April 16, 2004
Jericho all Fozzy
By SCOTT ZERR -- Edmonton Sun
Title belts and top billing on the marquee have got Chris Jericho to a point in his career when he can unequivocally declare that he's done it all in a World Wrestling Entertainment ring. But there's lots left in Jericho, who has held every major title in the WWE and was the first undisputed world heavyweight champion.
"I've accomplished everything I've ever dreamed of doing as a wrestler, so now I want to just entertain the fans and make sure they're enjoying themselves watching on TV or buying a ticket,'' said Jericho, in a recent interview.
Jericho is a born entertainer. If there's a microphone within his reach, Jericho (real name Chris Irvine) is a lethal weapon. No one, save for The Rock, can work the mic with a stinging satirical bite like the product of Stu Hart's Calgary "dungeon.''
The 33-year-old has found another outlet for his outrageous flair, which fans can witness Sunday, following the Backlash event at Rexall Place when Jericho's band, Fozzy, takes the stage at the Starlite Lounge.
"We've developed a real international cult following. We've got a manager, a booking agent, the whole show-business thing with all the hangers-on,'' said Jericho, who fronts the "harder edge metal'' group, influenced by Iron Maiden, AC/DC and Metallica.
"When we started out, we were called Fozzy Osbourne and did all cover tunes. On the T-shirts we had a picture of Fozzy (from Muppets fame) biting the head off a bat. We've evolved over the last five years and play our originals with our favourite covers.''
The band has come a long way since putting on a show for 30 fans in Spartanburg, South Carolina.
But Jericho went down a similarly lonely road before, back in his early days with Hart's Stampede promotion, grappling in front of 10 lost souls in Rimbey. Fozzy has sold over 100,000 albums, with its videos earning airplay on MTV and MuchMusic and featured guest work from Billy Corgan of Smashing Pumpkins fame along with Ozzy guitarist Zack Wylde.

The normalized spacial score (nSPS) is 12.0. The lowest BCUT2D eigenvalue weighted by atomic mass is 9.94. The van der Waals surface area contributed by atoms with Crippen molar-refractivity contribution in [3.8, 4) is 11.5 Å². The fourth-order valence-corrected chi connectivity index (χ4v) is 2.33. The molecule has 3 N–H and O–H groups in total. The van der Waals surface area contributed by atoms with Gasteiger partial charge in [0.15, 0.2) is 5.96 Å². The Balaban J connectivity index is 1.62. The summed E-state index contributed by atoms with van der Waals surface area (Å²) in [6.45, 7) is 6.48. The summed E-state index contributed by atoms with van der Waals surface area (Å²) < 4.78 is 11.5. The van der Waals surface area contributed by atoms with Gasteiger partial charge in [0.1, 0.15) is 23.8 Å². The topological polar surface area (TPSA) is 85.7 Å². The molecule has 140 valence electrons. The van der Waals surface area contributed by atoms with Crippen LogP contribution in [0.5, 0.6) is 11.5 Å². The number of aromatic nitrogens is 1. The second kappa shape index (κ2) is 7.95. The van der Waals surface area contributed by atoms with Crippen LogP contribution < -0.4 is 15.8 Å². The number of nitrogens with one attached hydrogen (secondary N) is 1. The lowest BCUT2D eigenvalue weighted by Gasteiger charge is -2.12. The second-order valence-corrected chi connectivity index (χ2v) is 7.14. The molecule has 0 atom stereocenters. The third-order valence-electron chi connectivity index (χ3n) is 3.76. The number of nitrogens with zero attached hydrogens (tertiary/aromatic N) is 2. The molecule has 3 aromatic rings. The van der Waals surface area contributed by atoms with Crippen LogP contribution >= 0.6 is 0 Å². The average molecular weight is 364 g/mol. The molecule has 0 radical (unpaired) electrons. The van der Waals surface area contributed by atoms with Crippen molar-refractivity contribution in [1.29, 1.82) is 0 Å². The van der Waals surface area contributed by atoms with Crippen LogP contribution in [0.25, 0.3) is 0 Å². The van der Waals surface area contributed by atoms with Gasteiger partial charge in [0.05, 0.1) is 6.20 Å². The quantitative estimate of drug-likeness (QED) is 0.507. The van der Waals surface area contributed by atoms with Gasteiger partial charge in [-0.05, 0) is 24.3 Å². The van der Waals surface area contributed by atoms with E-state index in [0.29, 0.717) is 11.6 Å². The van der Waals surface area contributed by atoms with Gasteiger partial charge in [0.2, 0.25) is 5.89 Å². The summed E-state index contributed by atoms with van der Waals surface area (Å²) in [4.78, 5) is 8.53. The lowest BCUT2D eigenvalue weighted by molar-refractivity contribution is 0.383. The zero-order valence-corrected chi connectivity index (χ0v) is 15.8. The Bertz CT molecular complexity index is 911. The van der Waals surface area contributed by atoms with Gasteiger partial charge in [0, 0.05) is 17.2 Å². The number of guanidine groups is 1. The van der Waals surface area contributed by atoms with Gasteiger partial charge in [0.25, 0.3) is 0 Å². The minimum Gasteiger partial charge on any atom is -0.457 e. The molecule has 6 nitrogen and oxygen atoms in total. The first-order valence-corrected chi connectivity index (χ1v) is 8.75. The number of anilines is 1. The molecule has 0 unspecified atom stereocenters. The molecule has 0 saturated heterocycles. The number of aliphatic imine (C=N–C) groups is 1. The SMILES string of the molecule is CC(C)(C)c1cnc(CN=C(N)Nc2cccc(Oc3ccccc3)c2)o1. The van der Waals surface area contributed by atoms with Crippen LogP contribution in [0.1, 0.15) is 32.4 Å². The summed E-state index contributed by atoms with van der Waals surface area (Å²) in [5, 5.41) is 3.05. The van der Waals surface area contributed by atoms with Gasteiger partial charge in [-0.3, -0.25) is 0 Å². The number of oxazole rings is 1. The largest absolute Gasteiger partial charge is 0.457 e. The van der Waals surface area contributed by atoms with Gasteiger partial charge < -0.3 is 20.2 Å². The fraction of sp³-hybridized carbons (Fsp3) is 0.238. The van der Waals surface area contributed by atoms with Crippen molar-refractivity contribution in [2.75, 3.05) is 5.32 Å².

Not too shabby at all for the self-proclaimed "Ayatollah of Rock and Rolla.''
"There are some similarities between the band and wrestling. Both are very hard-hitting and physical,'' said Jericho.
"I've been wrestling for 14 years, but I'm still more nervous performing in the ring than I am with Fozzy. It's just a no-brainer with the band. We're so cool and confident that we're going to tear the house down. We started this project and it hasn't been easy, but I think maybe I can make both (wrestling and the band) last.
"Maybe I can be like Mick Jagger and performing in Fozzy till I'm 60. We've started to build up our name and I think we're just starting to scratch the surface. It's been very fulfilling and it's starting to take off.''
WRESTLING NOT ON BACK BURNER
But all of Fozzy's blossoming success doesn't mean Jericho is setting wrestling on the back burner. In fact, his current storyline - which leads him into facing former "best friend'' Christian and his love interest Trish Stratus during Sunday's pay-per-view event - was in large part conceived by Jericho and Stratus and seems to have re-energized the fans' fervour for Y2J and his Highlight Reel.
"I've always had some input, but this was basically started by us almost seven months ago,'' explained Jericho, who has worked closely on the angles with WWE writers and kingpin Vince McMahon.
"We started with nothing but a love triangle, and it led to a Wrestlemania match and now another match on a pay-per-view. I really enjoy it. I've dabbled before but this is the first time I've done anything for this long.''
And Jericho, like fellow Canuck Chris Benoit, wanted to reassure his fans in the Great White North who were outraged by the WWE's decision to have all their "face'' (good guy) characters lose their Canadian roots in favour of introductions which make reference to their U.S. addresses and not their Canadian hometowns.
"It's a new attitude but it doesn't change the fact that I grew up in Canada,'' said Jericho, who was born in New York (when his father played for the Rangers), grew up in Winnipeg and currently lives in Tampa.
"You can take the guy out of Canada but you can't take Canada out of the guy. I've drank way too much beer not to be Canadian.''